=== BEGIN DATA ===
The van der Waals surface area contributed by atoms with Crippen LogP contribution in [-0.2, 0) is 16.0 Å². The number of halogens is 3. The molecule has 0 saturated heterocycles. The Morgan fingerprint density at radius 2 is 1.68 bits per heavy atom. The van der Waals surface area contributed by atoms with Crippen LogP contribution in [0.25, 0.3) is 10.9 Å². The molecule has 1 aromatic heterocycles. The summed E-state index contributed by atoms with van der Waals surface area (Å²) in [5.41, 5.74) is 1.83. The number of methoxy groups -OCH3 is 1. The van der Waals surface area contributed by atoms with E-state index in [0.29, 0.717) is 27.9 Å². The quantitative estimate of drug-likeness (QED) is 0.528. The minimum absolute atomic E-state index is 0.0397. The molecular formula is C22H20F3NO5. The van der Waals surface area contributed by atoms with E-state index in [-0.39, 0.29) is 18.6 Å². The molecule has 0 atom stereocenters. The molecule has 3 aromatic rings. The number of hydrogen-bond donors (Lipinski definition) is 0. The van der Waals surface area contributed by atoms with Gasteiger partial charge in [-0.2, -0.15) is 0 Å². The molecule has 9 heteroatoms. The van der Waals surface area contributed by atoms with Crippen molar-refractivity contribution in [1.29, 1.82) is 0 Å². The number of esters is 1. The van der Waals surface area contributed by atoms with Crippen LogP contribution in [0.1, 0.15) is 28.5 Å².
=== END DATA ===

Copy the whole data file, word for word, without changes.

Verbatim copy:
The van der Waals surface area contributed by atoms with Crippen LogP contribution in [-0.2, 0) is 16.0 Å². The number of halogens is 3. The molecule has 0 saturated heterocycles. The Morgan fingerprint density at radius 2 is 1.68 bits per heavy atom. The van der Waals surface area contributed by atoms with Crippen LogP contribution in [0.25, 0.3) is 10.9 Å². The molecule has 1 aromatic heterocycles. The summed E-state index contributed by atoms with van der Waals surface area (Å²) in [5.41, 5.74) is 1.83. The number of methoxy groups -OCH3 is 1. The van der Waals surface area contributed by atoms with E-state index in [0.29, 0.717) is 27.9 Å². The quantitative estimate of drug-likeness (QED) is 0.528. The minimum absolute atomic E-state index is 0.0397. The molecular formula is C22H20F3NO5. The van der Waals surface area contributed by atoms with E-state index in [-0.39, 0.29) is 18.6 Å². The molecule has 0 atom stereocenters. The molecule has 3 aromatic rings. The number of hydrogen-bond donors (Lipinski definition) is 0. The van der Waals surface area contributed by atoms with Gasteiger partial charge in [-0.2, -0.15) is 0 Å². The molecule has 9 heteroatoms. The van der Waals surface area contributed by atoms with Crippen molar-refractivity contribution in [1.29, 1.82) is 0 Å². The number of esters is 1. The van der Waals surface area contributed by atoms with Crippen LogP contribution in [0.1, 0.15) is 28.5 Å².